► Copy of the assignment agreement
► Copy of a specific cantonal assignment form (to be signed by EU nationals if applicable for the canton of Aargau)
► Copy of the assignee’s CV
► Copy of the assignee’s passport 
► Copy of the assignee’s university diploma copy 
► Address of residence abroad (if not already covered in CV)
► (non-EU only: from which Swiss embassy the visa will be picked up from)

Working stay between 90 days and 120 days duration - Working stay for up to 120 consecutive days / 4 months
The short term permit without quota reference can be granted to assignees who are to work in Switzerland for up to 4 months. There is no registration at the inhabitants’ office. Non-EU nationals must have been working for the employer for at least 12 months before the assignment. This does not apply to EU nationals. During the application process, the relevant cantonal labour authority conducts a check on the salary and the working conditions before granting the necessary approval. Legal basis: Art. 19a Abs. 2 lit. a VZAE. 

Working stay for up to 120 consecutive days / 4 months
The short term permit without quota reference can be granted to assignees who are to work in Switzerland for up to 4 months. There is no registration at the inhabitants’ office. Non-EU nationals must have been working for the employer for at least 12 months before the assignment. This does not apply to EU nationals. During the application process, the relevant cantonal labour authority conducts a check on the salary and the working conditions before granting the necessary approval. Legal basis: Art. 19a Abs. 2 lit. a VZAE.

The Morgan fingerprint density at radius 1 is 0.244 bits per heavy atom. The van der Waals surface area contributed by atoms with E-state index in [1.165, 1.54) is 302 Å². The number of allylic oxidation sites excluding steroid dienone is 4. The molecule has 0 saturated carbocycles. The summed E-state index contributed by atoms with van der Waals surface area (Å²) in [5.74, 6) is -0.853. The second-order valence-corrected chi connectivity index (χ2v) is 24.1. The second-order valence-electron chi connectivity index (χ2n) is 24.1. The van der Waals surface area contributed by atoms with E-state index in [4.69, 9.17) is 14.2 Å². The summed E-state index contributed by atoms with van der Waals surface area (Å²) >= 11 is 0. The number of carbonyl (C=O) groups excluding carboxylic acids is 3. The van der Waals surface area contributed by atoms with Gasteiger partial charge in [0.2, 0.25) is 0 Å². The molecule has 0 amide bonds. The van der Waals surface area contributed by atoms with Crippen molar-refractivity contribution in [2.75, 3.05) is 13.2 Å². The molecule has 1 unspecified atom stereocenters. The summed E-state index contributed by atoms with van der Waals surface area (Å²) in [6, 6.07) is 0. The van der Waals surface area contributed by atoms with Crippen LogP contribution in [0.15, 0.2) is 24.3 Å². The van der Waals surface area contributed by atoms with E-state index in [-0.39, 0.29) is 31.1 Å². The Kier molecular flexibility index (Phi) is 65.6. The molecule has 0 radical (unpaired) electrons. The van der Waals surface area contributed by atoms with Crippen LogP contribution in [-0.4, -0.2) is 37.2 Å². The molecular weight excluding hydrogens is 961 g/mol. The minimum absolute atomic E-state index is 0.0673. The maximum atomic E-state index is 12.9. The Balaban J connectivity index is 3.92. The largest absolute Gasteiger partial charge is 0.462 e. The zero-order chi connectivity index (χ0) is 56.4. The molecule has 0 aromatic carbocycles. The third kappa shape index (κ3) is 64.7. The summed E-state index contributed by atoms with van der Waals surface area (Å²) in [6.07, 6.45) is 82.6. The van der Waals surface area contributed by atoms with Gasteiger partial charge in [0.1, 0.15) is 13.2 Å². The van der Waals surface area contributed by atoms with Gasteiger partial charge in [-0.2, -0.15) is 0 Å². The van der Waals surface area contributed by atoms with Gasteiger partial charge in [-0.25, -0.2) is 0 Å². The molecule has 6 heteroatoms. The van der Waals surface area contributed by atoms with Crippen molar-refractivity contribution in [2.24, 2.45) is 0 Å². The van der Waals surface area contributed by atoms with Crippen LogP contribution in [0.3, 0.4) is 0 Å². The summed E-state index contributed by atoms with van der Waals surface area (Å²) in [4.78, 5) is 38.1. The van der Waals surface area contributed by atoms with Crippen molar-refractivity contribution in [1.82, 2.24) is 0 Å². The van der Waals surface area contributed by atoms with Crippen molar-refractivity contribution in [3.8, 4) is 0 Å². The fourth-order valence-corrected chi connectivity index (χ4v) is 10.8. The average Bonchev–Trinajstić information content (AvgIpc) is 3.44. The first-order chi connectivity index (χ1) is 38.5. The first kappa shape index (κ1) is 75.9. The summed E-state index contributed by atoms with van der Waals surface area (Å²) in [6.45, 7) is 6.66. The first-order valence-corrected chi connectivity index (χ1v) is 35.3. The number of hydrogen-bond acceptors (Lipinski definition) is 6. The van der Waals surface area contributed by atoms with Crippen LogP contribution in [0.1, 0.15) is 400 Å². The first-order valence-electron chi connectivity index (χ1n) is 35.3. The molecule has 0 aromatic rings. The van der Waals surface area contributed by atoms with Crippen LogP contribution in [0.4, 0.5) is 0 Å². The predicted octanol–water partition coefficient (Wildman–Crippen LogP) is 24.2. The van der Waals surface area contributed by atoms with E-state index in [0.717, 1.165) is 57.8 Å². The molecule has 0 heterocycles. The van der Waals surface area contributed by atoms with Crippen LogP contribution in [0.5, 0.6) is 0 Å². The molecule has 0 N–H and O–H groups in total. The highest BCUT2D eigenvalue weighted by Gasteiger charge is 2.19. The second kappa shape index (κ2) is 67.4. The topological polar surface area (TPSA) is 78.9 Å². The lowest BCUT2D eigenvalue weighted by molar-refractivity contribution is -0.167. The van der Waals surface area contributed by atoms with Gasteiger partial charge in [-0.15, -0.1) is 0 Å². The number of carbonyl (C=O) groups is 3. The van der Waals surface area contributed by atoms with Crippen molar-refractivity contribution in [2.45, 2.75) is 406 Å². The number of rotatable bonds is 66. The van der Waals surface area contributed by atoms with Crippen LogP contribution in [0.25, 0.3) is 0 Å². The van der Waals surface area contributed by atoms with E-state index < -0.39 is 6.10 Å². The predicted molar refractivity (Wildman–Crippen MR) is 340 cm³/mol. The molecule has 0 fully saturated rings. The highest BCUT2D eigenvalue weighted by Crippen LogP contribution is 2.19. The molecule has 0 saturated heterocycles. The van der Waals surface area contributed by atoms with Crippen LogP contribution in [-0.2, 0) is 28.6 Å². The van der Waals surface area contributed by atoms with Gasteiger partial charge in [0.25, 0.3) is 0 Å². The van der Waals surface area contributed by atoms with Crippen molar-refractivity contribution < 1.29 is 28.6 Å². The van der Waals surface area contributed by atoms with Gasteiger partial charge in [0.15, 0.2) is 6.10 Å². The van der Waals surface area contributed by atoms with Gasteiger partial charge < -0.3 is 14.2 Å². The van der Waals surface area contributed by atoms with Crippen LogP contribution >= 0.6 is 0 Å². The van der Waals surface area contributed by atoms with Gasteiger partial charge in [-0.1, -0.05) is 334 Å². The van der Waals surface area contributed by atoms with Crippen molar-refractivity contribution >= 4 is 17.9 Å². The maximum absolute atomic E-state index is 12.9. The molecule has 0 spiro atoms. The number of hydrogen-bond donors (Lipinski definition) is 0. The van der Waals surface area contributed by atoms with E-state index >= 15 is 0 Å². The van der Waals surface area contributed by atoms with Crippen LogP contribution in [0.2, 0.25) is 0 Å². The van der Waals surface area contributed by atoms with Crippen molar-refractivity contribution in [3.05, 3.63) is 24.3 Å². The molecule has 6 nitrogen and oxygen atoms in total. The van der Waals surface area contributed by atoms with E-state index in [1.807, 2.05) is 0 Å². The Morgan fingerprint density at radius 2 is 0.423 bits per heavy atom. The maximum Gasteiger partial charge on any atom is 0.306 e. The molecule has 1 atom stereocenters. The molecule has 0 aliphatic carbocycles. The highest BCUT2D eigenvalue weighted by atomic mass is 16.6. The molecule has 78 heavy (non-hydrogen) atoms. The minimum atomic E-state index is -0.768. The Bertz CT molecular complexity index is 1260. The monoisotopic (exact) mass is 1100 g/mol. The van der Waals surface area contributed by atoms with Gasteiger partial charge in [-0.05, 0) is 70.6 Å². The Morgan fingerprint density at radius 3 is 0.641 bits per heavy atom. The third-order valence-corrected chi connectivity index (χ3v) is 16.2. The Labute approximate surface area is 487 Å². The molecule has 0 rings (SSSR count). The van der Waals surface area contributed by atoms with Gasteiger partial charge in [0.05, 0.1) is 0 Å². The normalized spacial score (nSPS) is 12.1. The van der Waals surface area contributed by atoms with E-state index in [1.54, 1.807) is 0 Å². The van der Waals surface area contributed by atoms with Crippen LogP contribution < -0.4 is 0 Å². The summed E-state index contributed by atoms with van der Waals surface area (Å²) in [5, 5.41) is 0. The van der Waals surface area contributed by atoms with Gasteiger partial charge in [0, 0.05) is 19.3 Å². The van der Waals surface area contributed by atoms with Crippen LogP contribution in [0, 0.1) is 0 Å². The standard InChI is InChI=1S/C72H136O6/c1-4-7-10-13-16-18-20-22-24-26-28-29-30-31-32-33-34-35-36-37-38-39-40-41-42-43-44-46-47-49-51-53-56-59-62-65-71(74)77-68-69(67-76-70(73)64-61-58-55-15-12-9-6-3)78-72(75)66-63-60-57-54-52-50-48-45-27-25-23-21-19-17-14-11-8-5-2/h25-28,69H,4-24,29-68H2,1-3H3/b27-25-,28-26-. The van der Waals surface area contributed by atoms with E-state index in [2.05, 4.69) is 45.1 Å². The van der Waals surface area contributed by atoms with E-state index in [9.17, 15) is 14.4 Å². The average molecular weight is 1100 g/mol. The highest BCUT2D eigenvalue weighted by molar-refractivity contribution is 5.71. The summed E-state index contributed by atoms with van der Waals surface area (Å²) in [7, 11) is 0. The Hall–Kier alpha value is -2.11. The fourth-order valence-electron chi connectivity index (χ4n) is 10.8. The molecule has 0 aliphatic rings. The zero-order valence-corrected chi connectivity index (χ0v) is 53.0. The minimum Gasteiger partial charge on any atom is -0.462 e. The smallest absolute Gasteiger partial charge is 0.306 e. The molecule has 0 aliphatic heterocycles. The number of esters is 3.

Working stay between 4 months and 12 months / L permit quota-based (prolongation possible up to 24 months)
A quota based L permit is necessary for an assignee to come and work in Switzerland for a duration of anywhere between 4 months and 24 months. For EU nationals there are no criteria as to having to have been employed at the current employer for a specific length of time before being assigned to Switzerland. Non-EU nationals however need to have been working for the employer for at least 12 months before the assignment is to start. For EU nationals the entry into Switzerland is possible shortly after the permit approval, non-EU nationals need to pick up a visa to enter Switzerland for the purpose of the working stay. During the application process, the relevant cantonal labour authority conducts a check on the salary and the working conditions before granting the necessary approval. All need to register at the local inhabitants’ office before starting work. Non-EU nationals need to submit their biometric at the cantonal migration office in order for the permit cards to be established. Legal basis: Art. 32 AuG

Working stay lasting longer than 24 months, B permit quota - based
Especially on project – based assignments to Switzerland the authorities are usually hesitant to grant B permits, in particular to non-EU nationals. For projects which are shown to last long, the change from an L permit to a B permit can be applied for. Legal basis: Art. 33 AuG.